starlitepony: Imagine if your friend had a really weird system of borrowing money: For every $5 you give him today, he’ll give you back $10 tomorrow (and you know he’s good for it, no matter how much money you give him). Obviously you’d want to give him every cent you have, right? It’d literally double your money overnight! Hell, you’d want to go out and take as many loans as possible, just to give the money to him. Even if you had to pay ridiculous interest rates, you’d make a profit!
For a less ridiculous example, imagine your friend has this system: For every $5 you give him today, he’ll give you back $10 in a year. A bit less unreasonable, but this would still be a really great profit for you. You wouldn’t give him every cent you have, obviously: You want to keep enough money to pay your bills for the year, buy food, save a bit for emergencies, and probably some spending money in case you wanted to buy a new game or go to the movies every now and then. Even so, you’ll still probably want to give most of your spare money to him, because you’ll profit so much off of it. If they lend it to you at a good interest rate, you might even borrow some money from friends or family *just* to lend it to your friend for a year, since you’ll probably still profit from that. Even if you owed someone some money, it might be worth it to accept the late fees, because you’ll have more money in a year from giving it to your friend instead of paying what you already owe.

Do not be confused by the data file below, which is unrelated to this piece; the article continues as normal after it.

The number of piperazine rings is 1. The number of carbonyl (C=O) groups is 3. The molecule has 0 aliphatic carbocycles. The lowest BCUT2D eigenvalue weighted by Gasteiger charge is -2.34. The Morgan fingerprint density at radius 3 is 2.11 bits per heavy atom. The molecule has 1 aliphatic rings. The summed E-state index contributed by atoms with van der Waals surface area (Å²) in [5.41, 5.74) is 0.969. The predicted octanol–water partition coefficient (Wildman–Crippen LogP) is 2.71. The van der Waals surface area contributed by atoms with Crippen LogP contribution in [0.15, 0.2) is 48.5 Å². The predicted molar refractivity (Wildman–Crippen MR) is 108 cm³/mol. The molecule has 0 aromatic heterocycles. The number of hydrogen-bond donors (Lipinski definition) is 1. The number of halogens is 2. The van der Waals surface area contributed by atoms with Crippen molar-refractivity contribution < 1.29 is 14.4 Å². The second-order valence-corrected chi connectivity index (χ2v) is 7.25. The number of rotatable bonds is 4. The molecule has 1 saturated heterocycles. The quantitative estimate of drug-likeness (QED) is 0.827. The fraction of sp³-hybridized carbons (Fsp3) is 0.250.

This is the system that big companies are in: They *could* pay billions towards their debt now, but that might not be the best way to use their money. If instead they invest it in their own growth, they might multiply it several times over within the next few years, meaning that (even with interest rates and inflation) they’ll profit more in the end compared to if they had just paid off all of their debts right away.
Kindred359: If you’re paying 5% interest on debt, but can make significantly more on investments, it makes more sense financially to carry the debt than to pay it off.